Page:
Pluralism Versus Assimilation in Literature Summary


Noted writer Thomas Paine described the ethnic diversity of the United States, affirming that Europe, not England, was its parent company. Somewhat later Alexis de Tocqueville, writing about the United States, observed that Indians, blacks, and Europeans interacted with one another but did not amalgamate. Ralph Waldo Emerson, looking toward cohesiveness, however, predicted that Europeans, Africans, and what he called Polynesians would combine to form a new race, a new religion, and a new American state.

Assimilation takes place when people of diverse ethnic backgrounds are absorbed by the dominant group. One may also argue that when various groups coalesce into one new hybrid group, assimilation is also taking place. Pluralism exists when a society tolerates the continued independent existence of minority cultures.

Assimilation has been historically associated with the United States despite the segregation that has existed along racial and ethnic lines. In simple terms, assimilation represents an effort to make all cultures merge into the mainstream. Theoretically, minorities in the United States are assimilated into the lifestyle of the essentially white middle-class, whose values attain wide acceptance. From one point of view this process represents the control of the strong over the weak, but the procedure is generally considered as a means of raising the weak to the category of the strong.

Assimilation is generally accepted as a social force in the United States without being written into law. In Great Britain, Australia, and Canada, however, cultural pluralism has been declared as official governmental policy, instituted as a means of combining social cohesiveness with cultural diversity. Cultural pluralism, which is metaphorically compared to a mosaic or a salad bowl, does not attempt to cast all people into the same mold but grants cultural independence to minorities within the framework of social and political conformity. Peoples of diverse cultures with varying patterns of religion, behavior, color, and sometimes language co-exist within the boundaries of a single nation. This structure parallels the concept of multiculturalism in educational theory, which rejects monocultural assimilation in favor of understanding and acceptance of different cultures.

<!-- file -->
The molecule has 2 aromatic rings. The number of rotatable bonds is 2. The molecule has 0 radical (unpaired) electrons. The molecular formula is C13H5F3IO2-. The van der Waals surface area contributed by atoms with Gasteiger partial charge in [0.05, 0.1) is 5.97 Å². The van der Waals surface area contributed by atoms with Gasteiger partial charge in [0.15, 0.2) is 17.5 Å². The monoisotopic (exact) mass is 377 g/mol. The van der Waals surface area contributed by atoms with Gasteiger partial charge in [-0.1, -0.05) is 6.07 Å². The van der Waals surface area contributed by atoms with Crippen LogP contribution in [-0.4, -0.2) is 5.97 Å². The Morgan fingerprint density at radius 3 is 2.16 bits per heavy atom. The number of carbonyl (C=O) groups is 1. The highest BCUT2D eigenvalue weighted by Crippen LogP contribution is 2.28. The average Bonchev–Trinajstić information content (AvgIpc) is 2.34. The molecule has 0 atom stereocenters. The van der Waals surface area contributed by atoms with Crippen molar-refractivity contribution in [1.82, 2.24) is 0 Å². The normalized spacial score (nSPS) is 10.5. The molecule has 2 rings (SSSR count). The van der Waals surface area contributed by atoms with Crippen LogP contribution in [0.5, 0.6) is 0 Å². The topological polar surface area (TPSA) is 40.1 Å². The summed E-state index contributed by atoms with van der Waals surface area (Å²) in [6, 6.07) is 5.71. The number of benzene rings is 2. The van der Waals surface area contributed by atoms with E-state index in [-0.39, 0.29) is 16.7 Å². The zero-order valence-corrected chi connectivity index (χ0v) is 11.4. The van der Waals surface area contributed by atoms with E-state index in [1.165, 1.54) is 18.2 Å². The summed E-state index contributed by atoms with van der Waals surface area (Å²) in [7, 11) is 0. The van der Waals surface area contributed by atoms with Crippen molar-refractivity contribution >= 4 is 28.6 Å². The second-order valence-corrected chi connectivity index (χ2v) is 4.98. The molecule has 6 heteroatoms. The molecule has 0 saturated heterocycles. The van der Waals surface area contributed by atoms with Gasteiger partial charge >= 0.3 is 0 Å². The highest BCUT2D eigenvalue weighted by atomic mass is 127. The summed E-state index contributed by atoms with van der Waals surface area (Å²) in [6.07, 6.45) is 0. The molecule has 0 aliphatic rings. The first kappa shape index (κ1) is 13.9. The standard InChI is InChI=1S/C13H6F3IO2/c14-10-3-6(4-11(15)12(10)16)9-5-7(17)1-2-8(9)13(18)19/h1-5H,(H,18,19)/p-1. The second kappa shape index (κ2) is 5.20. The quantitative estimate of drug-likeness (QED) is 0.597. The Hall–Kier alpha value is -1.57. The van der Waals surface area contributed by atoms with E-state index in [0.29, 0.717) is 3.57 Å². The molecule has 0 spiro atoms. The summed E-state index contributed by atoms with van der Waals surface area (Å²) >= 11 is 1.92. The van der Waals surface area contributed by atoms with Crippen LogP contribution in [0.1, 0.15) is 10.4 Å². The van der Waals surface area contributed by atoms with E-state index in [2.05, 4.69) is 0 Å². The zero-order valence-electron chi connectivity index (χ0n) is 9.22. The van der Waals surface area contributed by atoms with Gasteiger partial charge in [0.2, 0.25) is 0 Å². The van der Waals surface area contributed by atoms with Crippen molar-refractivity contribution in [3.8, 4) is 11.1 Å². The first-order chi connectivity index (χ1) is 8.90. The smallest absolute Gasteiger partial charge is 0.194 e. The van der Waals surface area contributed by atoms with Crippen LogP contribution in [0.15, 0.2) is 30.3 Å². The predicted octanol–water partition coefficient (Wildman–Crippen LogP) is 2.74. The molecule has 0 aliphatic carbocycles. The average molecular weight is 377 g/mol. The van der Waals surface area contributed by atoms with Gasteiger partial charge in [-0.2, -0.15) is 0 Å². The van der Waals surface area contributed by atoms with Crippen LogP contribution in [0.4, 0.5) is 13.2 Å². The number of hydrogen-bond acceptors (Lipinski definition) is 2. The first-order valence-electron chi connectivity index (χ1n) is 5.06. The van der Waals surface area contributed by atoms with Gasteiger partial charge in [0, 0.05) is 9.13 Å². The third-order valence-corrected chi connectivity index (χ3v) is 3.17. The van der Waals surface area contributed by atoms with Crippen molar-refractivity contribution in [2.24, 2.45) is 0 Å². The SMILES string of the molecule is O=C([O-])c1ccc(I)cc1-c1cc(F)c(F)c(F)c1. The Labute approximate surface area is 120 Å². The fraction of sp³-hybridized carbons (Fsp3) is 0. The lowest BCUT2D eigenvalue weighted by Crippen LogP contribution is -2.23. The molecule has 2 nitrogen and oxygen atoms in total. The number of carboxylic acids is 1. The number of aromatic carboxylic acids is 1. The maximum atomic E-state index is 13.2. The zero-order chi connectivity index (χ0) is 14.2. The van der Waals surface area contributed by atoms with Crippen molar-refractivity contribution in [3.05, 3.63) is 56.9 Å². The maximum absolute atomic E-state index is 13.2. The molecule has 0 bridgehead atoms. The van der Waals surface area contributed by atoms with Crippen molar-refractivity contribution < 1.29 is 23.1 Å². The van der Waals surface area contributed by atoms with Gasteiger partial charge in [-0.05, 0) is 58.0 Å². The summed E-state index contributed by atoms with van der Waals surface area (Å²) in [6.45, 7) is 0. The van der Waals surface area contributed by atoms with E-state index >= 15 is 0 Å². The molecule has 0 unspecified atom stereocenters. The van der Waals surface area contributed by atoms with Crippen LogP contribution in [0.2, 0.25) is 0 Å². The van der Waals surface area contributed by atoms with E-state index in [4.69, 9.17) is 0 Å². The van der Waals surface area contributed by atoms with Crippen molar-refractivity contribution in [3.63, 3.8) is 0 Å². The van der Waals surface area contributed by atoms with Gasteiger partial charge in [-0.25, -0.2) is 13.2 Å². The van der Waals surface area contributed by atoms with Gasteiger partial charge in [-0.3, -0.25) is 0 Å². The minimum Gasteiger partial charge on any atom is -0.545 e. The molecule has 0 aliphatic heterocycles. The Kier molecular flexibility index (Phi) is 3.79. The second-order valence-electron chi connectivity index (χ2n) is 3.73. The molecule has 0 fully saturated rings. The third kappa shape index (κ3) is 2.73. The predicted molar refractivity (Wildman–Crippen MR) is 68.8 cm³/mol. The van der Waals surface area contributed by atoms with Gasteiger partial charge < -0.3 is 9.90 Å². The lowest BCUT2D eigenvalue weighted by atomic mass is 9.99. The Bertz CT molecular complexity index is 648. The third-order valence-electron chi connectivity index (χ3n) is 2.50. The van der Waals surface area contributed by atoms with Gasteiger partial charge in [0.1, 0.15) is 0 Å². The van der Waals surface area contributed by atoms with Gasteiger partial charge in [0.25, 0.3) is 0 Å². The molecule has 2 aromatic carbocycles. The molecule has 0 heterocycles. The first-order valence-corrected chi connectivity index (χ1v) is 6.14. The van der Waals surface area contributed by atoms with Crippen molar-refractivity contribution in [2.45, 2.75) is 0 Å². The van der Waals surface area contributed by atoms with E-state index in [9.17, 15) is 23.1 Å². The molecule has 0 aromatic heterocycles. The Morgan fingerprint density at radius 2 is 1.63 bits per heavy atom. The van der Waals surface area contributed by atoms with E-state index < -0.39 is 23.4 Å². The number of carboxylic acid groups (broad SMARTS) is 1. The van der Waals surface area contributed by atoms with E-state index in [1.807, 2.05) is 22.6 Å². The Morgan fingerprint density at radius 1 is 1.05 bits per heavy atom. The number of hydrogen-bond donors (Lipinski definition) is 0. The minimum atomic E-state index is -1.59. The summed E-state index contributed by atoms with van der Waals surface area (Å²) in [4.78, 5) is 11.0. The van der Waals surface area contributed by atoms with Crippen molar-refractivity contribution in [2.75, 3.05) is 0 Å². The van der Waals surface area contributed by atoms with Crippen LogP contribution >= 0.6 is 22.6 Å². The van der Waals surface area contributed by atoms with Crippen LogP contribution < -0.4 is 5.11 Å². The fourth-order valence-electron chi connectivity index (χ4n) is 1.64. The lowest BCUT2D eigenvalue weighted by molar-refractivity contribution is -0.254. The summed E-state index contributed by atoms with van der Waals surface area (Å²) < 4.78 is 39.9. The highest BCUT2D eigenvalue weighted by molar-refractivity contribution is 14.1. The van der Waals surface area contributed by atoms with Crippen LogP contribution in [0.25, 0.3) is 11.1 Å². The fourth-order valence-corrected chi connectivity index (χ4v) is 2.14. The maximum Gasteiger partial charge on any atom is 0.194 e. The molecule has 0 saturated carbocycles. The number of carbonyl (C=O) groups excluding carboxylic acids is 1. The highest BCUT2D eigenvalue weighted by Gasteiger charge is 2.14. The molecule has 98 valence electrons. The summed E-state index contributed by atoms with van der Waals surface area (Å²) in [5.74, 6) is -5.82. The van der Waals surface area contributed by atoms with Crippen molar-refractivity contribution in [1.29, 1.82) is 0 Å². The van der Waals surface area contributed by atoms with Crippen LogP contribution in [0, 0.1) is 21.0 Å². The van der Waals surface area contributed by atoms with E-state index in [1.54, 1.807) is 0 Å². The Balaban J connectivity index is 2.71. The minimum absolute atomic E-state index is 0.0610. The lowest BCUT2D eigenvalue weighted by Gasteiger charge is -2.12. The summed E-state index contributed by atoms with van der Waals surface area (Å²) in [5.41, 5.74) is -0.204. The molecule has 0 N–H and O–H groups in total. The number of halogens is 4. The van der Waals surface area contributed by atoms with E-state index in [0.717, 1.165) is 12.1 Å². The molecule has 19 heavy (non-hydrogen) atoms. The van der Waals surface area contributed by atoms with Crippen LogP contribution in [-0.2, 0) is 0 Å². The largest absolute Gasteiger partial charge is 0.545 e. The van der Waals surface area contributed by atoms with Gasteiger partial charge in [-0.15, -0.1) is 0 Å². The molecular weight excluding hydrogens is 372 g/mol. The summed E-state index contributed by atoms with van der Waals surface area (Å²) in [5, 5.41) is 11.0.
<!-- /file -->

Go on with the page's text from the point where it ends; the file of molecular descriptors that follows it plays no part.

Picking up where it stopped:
Suggested Readings

Glazer, Nathan, and Daniel Patrick Moynihan, eds. Ethnicity: Theory and Experience. Cambridge, Mass.: Harvard University Press, 1970.

Greeley, Andrew M., ed. Ethnicity. New York: Seabury Press, 1977.

Kallen, Horace. Culture and Democracy in the United States. New York: Boni and Liveright, 1924.

Laumann, Edward O. Bonds of Pluralism. New York: John Wiley and Sons, 1973.

Newman, William M. American Pluralism. New York: Harper & Row, 1973.